The expert panel

  • Matthew Curry, head of ecommerce at Lovehoney. 
  • Dan Barker, e-business consultant.
  • Stuart McMillan, deputy head of ecommerce at Schuh.
  • James Gurd, owner of Digital Juggler.

Have online retailers finally gotten to grips with mobile?

Stuart McMillan:

I think retailers still have some way to go in fully realising the potential of mobile.

User experiences are often still very frustrating, even from the very biggest companies. For example, I’d say none of the supermarkets have really nailed it yet, which is a surprise as convenience food shopping and mobile are ready bedfellows.

Site speed on mobiles is still an issue, too many companies are thinking desktop-first and haven’t given performance on mobile due care.

It’s little wonder that surveys show that slow site speed on mobiles is one of consumer’s pet hates.

James Gurd:

No. They’re getting better but there are still fundamental UX flaws in many mobile journeys, including desktop checkouts being shrunk down into a mobile version, often a legacy decision.

A bugbear of mine is profile continuity across devices and forcing people into corners.

A good example is basket synchronisation where the default state seems to be overriding existing baskets when a new basket is created, rather than asking the user what they want to do.

The biggest fail is the lack of investment in adaptive techniques on new shiny responsive sites. Just because a site is built on a responsive code base shouldn’t preclude using adaptive design to customise the mobile experience based on device relevant browsing journeys.

I do think retailers in general are getting smarter at using mobile technology for marketing. We’ve seen innovations like House of Fraser’s beacon-enabled mannequins and immersive window displays at Selfridges that interact with smart devices.

Matthew Curry:

I think, at least for most of this year, retailers are less ‘hung up’ about the technical aspect of mobile.

You’re seeing less of the tiresome native app vs. site arguments, and less interest in ‘how it’s done’.

We’re starting to think more about what’s right for that customer, where that customer is, at the specific time – that context trumps device, which is a much healthier way of approaching it.

Dan Barker:

It’s a broad question, and there are lots of specific cases within it. I think that they’re getting better, but most could still improve.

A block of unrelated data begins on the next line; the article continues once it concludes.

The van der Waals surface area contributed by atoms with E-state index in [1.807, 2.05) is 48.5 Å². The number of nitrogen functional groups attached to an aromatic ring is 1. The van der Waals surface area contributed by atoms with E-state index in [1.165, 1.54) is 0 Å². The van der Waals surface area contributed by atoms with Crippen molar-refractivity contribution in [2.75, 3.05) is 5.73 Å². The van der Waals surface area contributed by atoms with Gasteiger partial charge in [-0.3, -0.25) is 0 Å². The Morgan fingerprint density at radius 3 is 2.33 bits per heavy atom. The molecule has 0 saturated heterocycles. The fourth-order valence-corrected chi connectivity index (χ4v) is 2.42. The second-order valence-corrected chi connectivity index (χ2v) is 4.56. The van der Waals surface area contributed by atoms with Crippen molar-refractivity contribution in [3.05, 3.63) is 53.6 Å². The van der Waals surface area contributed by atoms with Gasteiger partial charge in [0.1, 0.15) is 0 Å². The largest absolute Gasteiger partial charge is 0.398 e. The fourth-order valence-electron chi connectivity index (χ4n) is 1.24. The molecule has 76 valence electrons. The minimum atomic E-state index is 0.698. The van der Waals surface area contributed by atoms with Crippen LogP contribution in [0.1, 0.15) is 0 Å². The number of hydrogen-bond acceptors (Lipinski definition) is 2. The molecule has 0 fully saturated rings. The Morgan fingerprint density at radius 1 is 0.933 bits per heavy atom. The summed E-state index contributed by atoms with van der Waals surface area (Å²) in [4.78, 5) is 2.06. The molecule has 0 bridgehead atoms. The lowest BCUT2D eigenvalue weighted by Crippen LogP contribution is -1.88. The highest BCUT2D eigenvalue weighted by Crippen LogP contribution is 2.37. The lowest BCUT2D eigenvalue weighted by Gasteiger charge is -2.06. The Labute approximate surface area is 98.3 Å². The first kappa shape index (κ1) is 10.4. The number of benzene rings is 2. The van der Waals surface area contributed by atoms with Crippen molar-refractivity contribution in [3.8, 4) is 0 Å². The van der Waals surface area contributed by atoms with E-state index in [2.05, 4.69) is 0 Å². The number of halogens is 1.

Schuh did really well this year – they are lucky to have the excellent Stuart McMillan working for them, and did a great job of getting stuff extremely fast on mobile.

The user experience ‘gets out of the way’ very well, and they also joining up the stores and distribution centre immensely well.

Some are very sad. I remember doing some user tests on the new Marks & Spencer site, and finding that the women’s dresses size guide did not work on mobile.

It had a bit of a disaster around losing lots of customers accounts as part of the migration, which also doesn’t help on a phone. Getting someone to sign up on a phone is much harder than getting someone who’s already signed up to buy from you.

Secret Escapes is another site that does it really nicely, particularly the homepage, which, along with content pages from social, is more important for ‘new’ potential customers on mobile than it is on desktop.

Here are three really easy things you can do if you’re looking to improve your mobile experience:

  1. Whatever you do, do not conflate ‘mobile’ and ‘tablet’ when looking at your numbers, or when designing things.

    They’re very different, and tablet is most definitely closer to laptop/desktop experience than it is to a phone.

  2. Get a few user tests done on your and your competitors’ sites on phones, and pick apart all of the nasty elements to remove from the experience.

    It’s easy to do this with, or by buying a ‘Mr Tappy’ mobile device rig for filming user tests yourself.

    I did a lot of this for people over the last year and it’s amazing how much you learn – it’s like user testing on the web was 10 years ago, some peoples’ behaviour is still very surprising, and there are still some big gems that you can apply to sites (mobile optimised or not) and improve things.

  3. From a data point of view, take a look at conversion at a ‘user’ level on mobile rather than ‘session’ level. People are a bit less likely to delete cookies on their phones which helps. And do split out the channels. Email response on a phone is very different to general web browsing.

For more on mobile, see our Mobile Web Design and Development Best Practice Guide, which looks in detail at mobile site design and development.